ACLU To Observe Unconstitutional Guantánamo Military Commissions This Week

May 21, 2008 12:00 am

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NEW YORK – The American Civil Liberties Union will be at Guantánamo Bay this week to observe the U.S. military commission pre-trial hearing of Sudanese national Ibrahim Ahmed Mahmoud al-Qosi and the arraignment of Afghan national Mohammed Kamin. The ACLU has been present as an independent observer at every commission hearing since 2004 and continues to see no indication that the proceedings are fair, impartial or in accordance with constitutional principles.

“The reputation of the United States has been damaged throughout the world as a result of a military commission system that does not reflect the fundamental principles of fairness and justice,” said Jamil Dakwar, Director of the ACLU Human Rights Program. “This system flies in the face of both the Constitution and international law. By observing the military commissions, the ACLU will continue to expose and raise awareness of these flawed proceedings.”

The proceedings have been riddled with ethical and legal problems from day one, as they allow, among other things, the admission of coerced evidence that may have been obtained through torture. The Bush administration has admitted that at least three men in its custody have been subjected to waterboarding.

This week’s hearings come on the heels of yesterday’s release of a Justice Department report that addressed the torture and abuse of Guantánamo and other U.S.-held detainees and the concerns raised by FBI agents about the use of such interrogation techniques.

“There needs to be a fair and just process, which is the only way guilt can be determined,” said Dakwar. “This system is subjected to political influence and relies on coerced confessions that may have been extracted by torture and secret evidence that a defendant cannot refute. This is not justice.”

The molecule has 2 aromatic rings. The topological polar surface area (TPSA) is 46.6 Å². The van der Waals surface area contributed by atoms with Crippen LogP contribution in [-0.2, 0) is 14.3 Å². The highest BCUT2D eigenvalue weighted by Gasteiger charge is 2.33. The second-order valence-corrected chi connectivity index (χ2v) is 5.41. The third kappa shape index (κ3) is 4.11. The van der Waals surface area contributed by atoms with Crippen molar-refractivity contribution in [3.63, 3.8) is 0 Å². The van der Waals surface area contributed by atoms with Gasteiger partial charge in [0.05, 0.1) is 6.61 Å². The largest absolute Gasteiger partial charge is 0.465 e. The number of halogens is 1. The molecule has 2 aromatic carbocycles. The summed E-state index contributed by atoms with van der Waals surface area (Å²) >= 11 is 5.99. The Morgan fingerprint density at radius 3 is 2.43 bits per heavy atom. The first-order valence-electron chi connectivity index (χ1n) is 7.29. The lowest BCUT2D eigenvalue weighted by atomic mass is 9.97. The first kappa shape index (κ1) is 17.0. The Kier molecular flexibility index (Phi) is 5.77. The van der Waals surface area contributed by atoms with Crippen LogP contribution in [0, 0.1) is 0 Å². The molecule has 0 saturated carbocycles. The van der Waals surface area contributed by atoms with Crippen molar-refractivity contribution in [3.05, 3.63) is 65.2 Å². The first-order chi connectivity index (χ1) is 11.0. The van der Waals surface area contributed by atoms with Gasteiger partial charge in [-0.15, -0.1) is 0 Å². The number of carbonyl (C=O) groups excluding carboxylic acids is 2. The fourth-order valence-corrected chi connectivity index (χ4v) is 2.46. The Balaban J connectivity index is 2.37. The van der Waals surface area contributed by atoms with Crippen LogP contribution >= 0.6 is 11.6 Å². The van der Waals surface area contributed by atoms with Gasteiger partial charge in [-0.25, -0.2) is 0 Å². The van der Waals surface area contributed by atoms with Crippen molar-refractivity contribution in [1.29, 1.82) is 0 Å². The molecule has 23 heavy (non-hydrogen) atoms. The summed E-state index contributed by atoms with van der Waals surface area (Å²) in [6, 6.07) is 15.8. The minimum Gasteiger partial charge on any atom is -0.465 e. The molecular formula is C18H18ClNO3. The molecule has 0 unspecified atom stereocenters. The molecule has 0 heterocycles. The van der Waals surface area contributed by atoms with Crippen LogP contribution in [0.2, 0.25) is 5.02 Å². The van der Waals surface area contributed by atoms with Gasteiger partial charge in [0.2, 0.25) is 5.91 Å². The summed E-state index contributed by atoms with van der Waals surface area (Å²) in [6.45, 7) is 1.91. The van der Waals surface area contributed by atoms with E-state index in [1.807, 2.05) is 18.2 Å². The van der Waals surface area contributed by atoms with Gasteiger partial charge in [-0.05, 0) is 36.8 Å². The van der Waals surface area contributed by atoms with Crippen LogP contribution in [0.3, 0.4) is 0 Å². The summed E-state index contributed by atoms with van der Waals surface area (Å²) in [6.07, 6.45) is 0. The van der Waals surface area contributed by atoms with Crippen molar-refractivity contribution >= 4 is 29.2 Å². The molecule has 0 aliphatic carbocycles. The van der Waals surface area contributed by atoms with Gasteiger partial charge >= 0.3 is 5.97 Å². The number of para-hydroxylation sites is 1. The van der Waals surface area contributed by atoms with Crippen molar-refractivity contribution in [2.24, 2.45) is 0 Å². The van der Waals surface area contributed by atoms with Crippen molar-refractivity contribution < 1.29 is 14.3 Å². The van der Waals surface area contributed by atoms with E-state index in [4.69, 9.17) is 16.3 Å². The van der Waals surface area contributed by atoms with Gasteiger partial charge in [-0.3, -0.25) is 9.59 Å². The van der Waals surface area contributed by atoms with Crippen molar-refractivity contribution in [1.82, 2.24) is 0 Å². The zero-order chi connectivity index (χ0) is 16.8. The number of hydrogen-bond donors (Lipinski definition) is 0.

The ACLU is one of four organizations that have been granted status as human rights observers at the military commission proceedings. In addition to monitoring the commissions, the ACLU has repeatedly called on Congress and the Bush administration to shut down the U.S. detention facility at Guantánamo Bay.

The charges against al-Qosi, who was among the first prisoners to be brought to Guantánamo Bay in January 2002, include conspiracy and providing material support for terrorism based on alleged connections to al-Qaeda. Kamin is alleged to have provided martial support to al Qaida and the Taliban between January and May 2003.

In May 2007, the ACLU endorsed legislation introduced by Senator Tom Harkin (D-IA) that would close the Guantánamo facility and end the practice of indefinite detention. It would also provide a push for the government to finally charge the Guantánamo detainees, some of whom have been held without charge for over six years.

Dakwar will post a series of blogs containing his comments and observations from the hearings beginning today on the ACLU’s Blog of Rights, which can be found at:

Additional information about the ACLU’s involvement surrounding the detention of prisoners at Guantánamo Bay can be found online at:

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